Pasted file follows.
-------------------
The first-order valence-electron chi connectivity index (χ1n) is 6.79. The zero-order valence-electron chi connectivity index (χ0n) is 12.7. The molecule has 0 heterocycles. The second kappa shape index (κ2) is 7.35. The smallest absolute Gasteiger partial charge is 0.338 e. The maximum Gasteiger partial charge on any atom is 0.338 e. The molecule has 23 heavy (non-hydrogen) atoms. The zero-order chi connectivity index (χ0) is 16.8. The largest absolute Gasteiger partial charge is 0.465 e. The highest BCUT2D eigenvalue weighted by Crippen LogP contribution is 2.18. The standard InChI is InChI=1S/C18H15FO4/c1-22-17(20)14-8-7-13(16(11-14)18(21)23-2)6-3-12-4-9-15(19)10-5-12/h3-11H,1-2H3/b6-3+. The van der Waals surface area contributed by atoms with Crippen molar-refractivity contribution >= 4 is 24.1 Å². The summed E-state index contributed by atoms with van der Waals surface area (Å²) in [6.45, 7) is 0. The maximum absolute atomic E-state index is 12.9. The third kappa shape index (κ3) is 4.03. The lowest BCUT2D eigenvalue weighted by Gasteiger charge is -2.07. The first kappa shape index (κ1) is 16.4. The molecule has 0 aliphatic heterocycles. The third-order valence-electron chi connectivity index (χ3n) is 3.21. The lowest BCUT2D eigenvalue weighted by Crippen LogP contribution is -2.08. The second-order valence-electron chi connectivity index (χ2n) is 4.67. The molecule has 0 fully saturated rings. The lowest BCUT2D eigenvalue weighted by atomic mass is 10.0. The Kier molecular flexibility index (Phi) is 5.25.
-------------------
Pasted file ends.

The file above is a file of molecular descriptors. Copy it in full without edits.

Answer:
The first-order valence-electron chi connectivity index (χ1n) is 6.79. The zero-order valence-electron chi connectivity index (χ0n) is 12.7. The molecule has 0 heterocycles. The second kappa shape index (κ2) is 7.35. The smallest absolute Gasteiger partial charge is 0.338 e. The maximum Gasteiger partial charge on any atom is 0.338 e. The molecule has 23 heavy (non-hydrogen) atoms. The zero-order chi connectivity index (χ0) is 16.8. The largest absolute Gasteiger partial charge is 0.465 e. The highest BCUT2D eigenvalue weighted by Crippen LogP contribution is 2.18. The standard InChI is InChI=1S/C18H15FO4/c1-22-17(20)14-8-7-13(16(11-14)18(21)23-2)6-3-12-4-9-15(19)10-5-12/h3-11H,1-2H3/b6-3+. The van der Waals surface area contributed by atoms with Crippen molar-refractivity contribution >= 4 is 24.1 Å². The summed E-state index contributed by atoms with van der Waals surface area (Å²) in [6.45, 7) is 0. The maximum absolute atomic E-state index is 12.9. The third kappa shape index (κ3) is 4.03. The lowest BCUT2D eigenvalue weighted by Gasteiger charge is -2.07. The first kappa shape index (κ1) is 16.4. The molecule has 0 aliphatic heterocycles. The third-order valence-electron chi connectivity index (χ3n) is 3.21. The lowest BCUT2D eigenvalue weighted by Crippen LogP contribution is -2.08. The second-order valence-electron chi connectivity index (χ2n) is 4.67. The molecule has 0 fully saturated rings. The lowest BCUT2D eigenvalue weighted by atomic mass is 10.0. The Kier molecular flexibility index (Phi) is 5.25.